You know those film school assignments where a student is given two minutes of footage and told to turn that two minutes into a comedy and then a drama and then a thriller by using different music and editing techniques? (If you’ve seen those fake trailers on YouTube, where “The Shining” is turned into a heartwarming family comedy or “West Side Story” becomes a zombie flick, you know the drill.)
“Burn After Reading,” the Coen Brothers’ follow-up to their Oscar-winning “No Country for Old Men,” feels like an oddly tentative mix of genres; one gets the impression that with just a few cuts, the film could be a gut-busting laugh riot or a taut bit of suspense. What actually wound up on screen, however, feels like all and none of the above at the same time. You’ll find yourself waiting for the comedy to kick in, or for the serious stuff to get more serious, but the movie timidly avoids both ends of the pool, floating listlessly before it finally sinks below the surface.
The plot is set in motion when CIA agent Osborne Cox (John Malkovich) gets fired because of his alcoholism. (One of the film’s few laughs comes from Cox’s response to the co-worker who breaks the news: “I have a drinking problem? You’re a Mormon — compared to you, we all do!”)
Cox decides to write a memoir (even though he pretentiously mispronounces the word) but remains oblivious to the fact that his tightly wound wife Katie (Tilda Swinton) is cheating on him with twitchy federal marshal Harry (George Clooney), who has a penchant for erotic hardware and infidelity.
Meanwhile, gym employee Linda (Frances McDormand) is frustrated by her HMO’s refusal to pay for her plastic surgery, but when the janitor finds a computer disk in the locker room loaded with what her boneheaded co-worker Chad (Brad Pitt) calls “high-level intelligence s--t,” she hatches a plot to blackmail Cox.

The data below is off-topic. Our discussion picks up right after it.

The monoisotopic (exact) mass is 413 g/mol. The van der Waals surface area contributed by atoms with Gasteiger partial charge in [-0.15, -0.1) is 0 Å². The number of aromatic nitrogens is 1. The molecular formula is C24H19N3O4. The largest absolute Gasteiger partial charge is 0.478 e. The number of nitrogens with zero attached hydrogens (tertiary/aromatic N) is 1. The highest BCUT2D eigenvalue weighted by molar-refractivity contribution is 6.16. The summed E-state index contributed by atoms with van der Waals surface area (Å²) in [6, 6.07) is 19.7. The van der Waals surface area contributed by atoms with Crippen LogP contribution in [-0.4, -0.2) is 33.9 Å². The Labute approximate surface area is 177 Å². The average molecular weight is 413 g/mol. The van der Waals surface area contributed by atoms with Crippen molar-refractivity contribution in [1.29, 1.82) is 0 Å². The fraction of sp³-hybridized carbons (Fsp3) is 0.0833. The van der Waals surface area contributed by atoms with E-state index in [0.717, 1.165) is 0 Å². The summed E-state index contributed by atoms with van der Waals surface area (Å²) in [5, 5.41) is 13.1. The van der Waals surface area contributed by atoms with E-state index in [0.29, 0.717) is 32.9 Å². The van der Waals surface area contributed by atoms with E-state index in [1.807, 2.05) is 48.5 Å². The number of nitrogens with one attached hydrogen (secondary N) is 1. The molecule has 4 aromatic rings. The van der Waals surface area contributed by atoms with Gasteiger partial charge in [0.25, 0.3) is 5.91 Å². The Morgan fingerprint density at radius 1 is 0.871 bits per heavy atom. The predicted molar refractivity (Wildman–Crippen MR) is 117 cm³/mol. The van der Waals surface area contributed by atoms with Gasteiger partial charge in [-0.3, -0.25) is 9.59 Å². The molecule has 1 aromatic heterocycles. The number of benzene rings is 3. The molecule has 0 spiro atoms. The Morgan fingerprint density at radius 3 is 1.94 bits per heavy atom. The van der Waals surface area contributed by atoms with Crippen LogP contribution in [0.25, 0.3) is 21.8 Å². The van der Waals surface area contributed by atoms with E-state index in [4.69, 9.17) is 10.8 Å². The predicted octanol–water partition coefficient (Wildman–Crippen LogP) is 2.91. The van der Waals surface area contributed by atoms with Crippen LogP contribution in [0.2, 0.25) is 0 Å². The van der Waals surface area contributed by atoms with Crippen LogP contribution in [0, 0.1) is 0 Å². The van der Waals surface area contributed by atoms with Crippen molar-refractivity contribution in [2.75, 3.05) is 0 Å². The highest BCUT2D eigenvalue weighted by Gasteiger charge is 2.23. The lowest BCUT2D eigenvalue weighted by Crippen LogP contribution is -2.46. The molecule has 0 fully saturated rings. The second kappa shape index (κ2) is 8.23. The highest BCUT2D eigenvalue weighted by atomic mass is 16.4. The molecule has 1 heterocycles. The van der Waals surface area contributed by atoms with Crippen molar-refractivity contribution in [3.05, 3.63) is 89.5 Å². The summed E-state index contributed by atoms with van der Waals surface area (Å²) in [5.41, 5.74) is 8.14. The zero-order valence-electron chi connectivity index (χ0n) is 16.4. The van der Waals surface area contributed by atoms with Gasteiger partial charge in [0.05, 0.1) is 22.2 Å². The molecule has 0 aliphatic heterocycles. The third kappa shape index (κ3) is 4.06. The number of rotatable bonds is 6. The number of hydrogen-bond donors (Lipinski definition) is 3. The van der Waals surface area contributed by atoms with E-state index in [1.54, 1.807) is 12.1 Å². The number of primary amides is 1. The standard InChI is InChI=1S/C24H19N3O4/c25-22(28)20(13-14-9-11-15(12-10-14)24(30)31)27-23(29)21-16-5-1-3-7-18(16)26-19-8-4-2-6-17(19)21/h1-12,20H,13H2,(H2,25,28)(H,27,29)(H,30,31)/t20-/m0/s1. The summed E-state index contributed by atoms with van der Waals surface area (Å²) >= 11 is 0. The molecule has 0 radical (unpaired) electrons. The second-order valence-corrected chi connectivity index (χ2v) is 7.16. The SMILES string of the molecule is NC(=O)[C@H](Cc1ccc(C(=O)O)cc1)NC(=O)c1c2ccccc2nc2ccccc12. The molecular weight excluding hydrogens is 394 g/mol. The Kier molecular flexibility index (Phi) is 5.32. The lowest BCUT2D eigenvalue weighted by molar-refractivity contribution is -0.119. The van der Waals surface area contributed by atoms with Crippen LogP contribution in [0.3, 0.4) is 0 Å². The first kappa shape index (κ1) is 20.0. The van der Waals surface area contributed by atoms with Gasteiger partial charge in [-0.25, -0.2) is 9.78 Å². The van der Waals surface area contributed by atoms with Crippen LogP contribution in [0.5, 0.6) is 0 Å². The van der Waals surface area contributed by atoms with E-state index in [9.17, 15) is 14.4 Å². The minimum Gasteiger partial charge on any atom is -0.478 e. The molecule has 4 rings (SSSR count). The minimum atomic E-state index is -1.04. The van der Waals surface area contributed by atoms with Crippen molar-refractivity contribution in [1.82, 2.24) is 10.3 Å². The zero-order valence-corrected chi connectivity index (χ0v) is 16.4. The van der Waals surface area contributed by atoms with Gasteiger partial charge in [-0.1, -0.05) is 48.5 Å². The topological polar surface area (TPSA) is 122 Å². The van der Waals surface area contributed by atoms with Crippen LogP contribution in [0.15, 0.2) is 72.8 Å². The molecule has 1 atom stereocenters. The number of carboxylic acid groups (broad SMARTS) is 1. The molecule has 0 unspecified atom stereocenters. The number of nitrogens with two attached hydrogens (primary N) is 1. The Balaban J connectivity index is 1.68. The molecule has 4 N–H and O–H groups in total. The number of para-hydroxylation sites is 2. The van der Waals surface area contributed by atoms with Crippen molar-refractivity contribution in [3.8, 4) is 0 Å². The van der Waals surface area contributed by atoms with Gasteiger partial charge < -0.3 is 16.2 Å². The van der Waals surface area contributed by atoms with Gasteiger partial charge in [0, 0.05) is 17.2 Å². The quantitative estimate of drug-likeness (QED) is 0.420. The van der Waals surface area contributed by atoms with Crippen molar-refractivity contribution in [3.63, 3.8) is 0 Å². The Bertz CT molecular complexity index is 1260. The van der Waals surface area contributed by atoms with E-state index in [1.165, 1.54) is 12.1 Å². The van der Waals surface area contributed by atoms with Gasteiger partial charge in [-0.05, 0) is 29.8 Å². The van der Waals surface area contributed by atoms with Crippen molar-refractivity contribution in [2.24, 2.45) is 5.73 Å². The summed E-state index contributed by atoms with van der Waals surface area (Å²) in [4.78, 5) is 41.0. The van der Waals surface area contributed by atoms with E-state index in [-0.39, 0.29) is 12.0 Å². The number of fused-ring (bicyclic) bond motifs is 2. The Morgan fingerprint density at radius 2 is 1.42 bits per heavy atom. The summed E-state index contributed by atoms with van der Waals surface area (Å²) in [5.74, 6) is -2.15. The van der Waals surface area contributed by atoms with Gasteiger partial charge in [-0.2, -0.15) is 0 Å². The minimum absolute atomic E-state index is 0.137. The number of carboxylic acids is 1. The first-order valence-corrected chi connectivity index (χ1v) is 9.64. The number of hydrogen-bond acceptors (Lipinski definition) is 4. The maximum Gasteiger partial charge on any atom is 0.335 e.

The characters’ schemes, lies and subterfuge, naturally, spin wildly out of control, but so, unfortunately, does “Burn After Reading.” The characters and situations at play here could easily have been the basis for a black-hearted farce, but the Coens miscalculate what they’ve got and wind up with a shrill, frantic comedy about morons and jerks doing ridiculous things. (Even the supposedly intelligent characters are selfish and awful, resulting in behavior that’s just as ludicrous as that of their dopier counterparts.)
McDormand tears into the material, at least, and Clooney tries to mine some sort of oddball gems from what he’s given to play. But the script is so meandering and undisciplined that it defeats all the actors, even Pitt, Malkovich and Swinton, all reduced to playing one-note bozos.
The only scenes that really work are the deadpan exchanges between CIA higher-ups David Rasche and J.K. Simmons, who basically explain the plot to each other with increasing incredulity. It might have behooved the Coens to have had that same conversation.